The Jew And The Carrot

A Hanukkah Recipe Lesson

By Sylvia Fallas

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Courtesy of Sylvia Fallas
Every November, the stores start piping in holiday music. Santa is everywhere and the shelves are stocked with eggnog, candy canes and shiny decorations. The Hanukkah section is relegated to a small section in Target; some blue paper plates and a box of latkes mix. Last year I ignored it, this year with my daughter coming home from preschool covered in silver and blue glitter, marching like a Maccabee, ignorance was not bliss. I wanted to instill her in her that Hanukah is awesome, and give her an early sense of her Jewish identity.

So, this Hanukah, I decided my pre-schooler and I would go nuts. Old enough to be involved, we went shopping- silver tinsel, an extra menorah, flour, sugar, cookie cutters and sprinkles were all purchased and waiting for Hanukah break. We decorated the house, rolled out dreidel cookies, set up the menorahs, and fried latkes…. And it was only day one of vacation. The only thing left to do was make sufganiyot.

See, I’m a fairly accomplished home cook, but yeast and I have a volatile relationship. My challahs taste like lead, my babkas are chocolate puddles, and let’s not start with pizza dough. My daughter was bugging me about sufganiyot, singing a song that she learned in school. So on day two of vacation, I figured we’d attack and conquer. How hard could it be? I wouldn’t even have to knead the dough, we had the KitchenAid to do that. (Let it be known: bring out the heavy equipment and the toddler crowd comes running. Could be water and flour spinning in there, but to the littles, it’s the equivalent to eight days of burning oil.)

With all the ingredients bought and ready, there was one thing left to do. It was time to find a recipe. Toddlers and sputtering oil are not a match made in heaven, so I decided to try my hand at some baked donuts. Google led me to a “tried and true” recipe by a famous chef. Out came the flour, yeast, sugar, oil, measuring spoons, and patience. We scooped flour and sugar, counting in English and Hebrew. (Using a 1/4cup measure- so many more scoops that way!) The dough sat to rise, and we sat too, watching it puff slowly, poking at it every so often. My daughter thought this was the miracle of miracles- the dough puffs up!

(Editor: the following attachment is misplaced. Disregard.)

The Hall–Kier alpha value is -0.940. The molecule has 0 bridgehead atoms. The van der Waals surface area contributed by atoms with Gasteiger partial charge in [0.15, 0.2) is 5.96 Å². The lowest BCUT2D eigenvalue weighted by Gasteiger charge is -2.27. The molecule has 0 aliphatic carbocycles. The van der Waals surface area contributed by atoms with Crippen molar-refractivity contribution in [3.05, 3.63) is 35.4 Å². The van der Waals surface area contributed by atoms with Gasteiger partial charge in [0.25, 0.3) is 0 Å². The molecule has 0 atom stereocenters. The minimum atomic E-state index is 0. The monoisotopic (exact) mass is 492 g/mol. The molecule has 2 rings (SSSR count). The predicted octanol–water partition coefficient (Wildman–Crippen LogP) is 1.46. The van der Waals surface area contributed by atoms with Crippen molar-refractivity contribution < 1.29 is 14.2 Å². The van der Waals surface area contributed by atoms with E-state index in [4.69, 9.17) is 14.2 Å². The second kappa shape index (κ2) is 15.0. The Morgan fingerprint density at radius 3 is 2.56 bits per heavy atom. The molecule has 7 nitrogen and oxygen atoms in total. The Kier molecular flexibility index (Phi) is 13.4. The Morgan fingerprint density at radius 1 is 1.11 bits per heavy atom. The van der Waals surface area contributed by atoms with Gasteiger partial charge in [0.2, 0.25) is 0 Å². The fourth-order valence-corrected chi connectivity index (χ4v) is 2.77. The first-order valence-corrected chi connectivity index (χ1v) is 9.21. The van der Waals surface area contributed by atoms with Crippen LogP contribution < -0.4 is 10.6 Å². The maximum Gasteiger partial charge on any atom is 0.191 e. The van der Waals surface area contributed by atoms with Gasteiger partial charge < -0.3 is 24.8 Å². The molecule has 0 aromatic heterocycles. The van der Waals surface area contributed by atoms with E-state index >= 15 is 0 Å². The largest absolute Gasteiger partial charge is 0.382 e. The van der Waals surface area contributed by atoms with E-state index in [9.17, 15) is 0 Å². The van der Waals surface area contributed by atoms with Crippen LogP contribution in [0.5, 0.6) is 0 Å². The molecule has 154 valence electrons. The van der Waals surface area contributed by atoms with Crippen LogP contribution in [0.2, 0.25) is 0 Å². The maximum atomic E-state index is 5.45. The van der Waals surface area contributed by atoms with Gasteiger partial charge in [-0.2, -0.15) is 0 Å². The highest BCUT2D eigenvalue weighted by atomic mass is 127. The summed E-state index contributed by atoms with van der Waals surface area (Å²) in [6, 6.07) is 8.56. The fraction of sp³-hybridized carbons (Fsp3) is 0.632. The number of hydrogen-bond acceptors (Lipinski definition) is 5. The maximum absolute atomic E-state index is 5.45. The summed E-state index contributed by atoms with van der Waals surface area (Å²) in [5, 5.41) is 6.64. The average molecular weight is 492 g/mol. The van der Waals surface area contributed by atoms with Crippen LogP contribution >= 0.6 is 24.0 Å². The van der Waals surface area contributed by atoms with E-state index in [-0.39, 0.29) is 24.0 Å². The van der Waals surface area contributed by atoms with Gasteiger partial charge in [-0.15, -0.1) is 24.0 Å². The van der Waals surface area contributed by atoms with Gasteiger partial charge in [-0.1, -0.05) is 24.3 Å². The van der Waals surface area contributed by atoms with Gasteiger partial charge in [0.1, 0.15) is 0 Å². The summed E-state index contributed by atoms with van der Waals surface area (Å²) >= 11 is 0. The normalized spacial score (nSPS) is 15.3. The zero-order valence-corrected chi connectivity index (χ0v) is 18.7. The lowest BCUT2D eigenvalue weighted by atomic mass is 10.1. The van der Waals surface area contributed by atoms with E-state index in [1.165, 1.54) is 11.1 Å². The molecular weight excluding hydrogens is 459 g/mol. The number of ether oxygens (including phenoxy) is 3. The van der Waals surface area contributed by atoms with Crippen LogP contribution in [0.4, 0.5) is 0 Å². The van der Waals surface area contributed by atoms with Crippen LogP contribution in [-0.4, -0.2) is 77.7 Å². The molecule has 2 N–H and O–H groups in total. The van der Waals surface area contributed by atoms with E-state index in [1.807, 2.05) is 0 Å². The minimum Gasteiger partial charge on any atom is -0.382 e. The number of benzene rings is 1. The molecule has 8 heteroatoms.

Finally, after endless waiting, the sufganiyot came out, golden and smelling delicious. After a quick dusting in cinnamon sugar (not only the donuts, but again, the whole kitchen too) we were ready to dig in. And we did.

One bite and the look on our faces was priceless. They were absolutely AWFUL. Leaden, bitter, starchy rocks. There was no salvaging these bombs. This was a total recipe failure. No amount of cinnamon sugar, raspberry jelly, or molten chocolate could have saved these monstrosities.

As a mom and cook, I was so upset. I failed myself by creating a most disgusting donut. But I looked down at my smiling kid tapping her foot singing a latkes song, and it hit me. It’s not about how the donuts tasted. It’s about that tiny human scooping flour, flinging cinnamon sugar, singing dreidel songs, and telling me that Morah is going to be proud of her. In that moment I knew that my Jewish identity was stuck on my sleeve.

Maybe the donuts didn’t work out. But my daughter was thrilled to make Hanukah treats and tell her class. That’s definitely more important than a short lived treat. I guess I could proudly say that Passover is my holiday. There’s definitely no yeast to get in the way.

Sylvia Fallas is a 20-something Jewish mom, living and playing tea-party in Brooklyn. Experimenting in the kitchen is her passion, and she’s always up for an adventure.


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